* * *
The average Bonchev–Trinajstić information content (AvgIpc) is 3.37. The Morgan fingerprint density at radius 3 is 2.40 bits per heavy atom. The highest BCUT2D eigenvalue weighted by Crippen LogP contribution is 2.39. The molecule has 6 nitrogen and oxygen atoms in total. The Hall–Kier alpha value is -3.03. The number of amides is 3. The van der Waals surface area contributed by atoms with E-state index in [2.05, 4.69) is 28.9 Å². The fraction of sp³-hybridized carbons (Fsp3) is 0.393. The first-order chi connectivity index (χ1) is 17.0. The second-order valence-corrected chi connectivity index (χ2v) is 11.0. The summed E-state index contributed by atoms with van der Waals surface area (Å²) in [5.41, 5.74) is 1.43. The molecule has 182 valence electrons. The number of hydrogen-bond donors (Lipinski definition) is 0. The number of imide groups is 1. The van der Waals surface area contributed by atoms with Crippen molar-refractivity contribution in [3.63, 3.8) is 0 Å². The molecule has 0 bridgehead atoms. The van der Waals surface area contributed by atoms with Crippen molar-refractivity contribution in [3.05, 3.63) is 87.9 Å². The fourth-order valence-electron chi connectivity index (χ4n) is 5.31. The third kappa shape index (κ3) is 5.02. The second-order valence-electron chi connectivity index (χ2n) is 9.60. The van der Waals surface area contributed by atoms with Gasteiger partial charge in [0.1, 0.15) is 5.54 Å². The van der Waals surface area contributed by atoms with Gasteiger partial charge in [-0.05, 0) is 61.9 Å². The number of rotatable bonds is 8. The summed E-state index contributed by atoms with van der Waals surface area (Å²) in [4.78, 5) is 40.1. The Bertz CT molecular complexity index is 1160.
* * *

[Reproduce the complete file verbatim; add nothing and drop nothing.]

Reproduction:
The average Bonchev–Trinajstić information content (AvgIpc) is 3.37. The Morgan fingerprint density at radius 3 is 2.40 bits per heavy atom. The highest BCUT2D eigenvalue weighted by Crippen LogP contribution is 2.39. The molecule has 6 nitrogen and oxygen atoms in total. The Hall–Kier alpha value is -3.03. The number of amides is 3. The van der Waals surface area contributed by atoms with E-state index in [2.05, 4.69) is 28.9 Å². The fraction of sp³-hybridized carbons (Fsp3) is 0.393. The first-order chi connectivity index (χ1) is 17.0. The second-order valence-corrected chi connectivity index (χ2v) is 11.0. The summed E-state index contributed by atoms with van der Waals surface area (Å²) in [5.41, 5.74) is 1.43. The molecule has 182 valence electrons. The number of hydrogen-bond donors (Lipinski definition) is 0. The number of imide groups is 1. The van der Waals surface area contributed by atoms with Crippen molar-refractivity contribution in [3.63, 3.8) is 0 Å². The molecule has 0 bridgehead atoms. The van der Waals surface area contributed by atoms with Crippen molar-refractivity contribution in [3.05, 3.63) is 87.9 Å². The fourth-order valence-electron chi connectivity index (χ4n) is 5.31. The third kappa shape index (κ3) is 5.02. The second-order valence-electron chi connectivity index (χ2n) is 9.60. The van der Waals surface area contributed by atoms with Gasteiger partial charge in [0.1, 0.15) is 5.54 Å². The van der Waals surface area contributed by atoms with Gasteiger partial charge in [-0.05, 0) is 61.9 Å². The number of rotatable bonds is 8. The summed E-state index contributed by atoms with van der Waals surface area (Å²) in [4.78, 5) is 40.1. The Bertz CT molecular complexity index is 1160.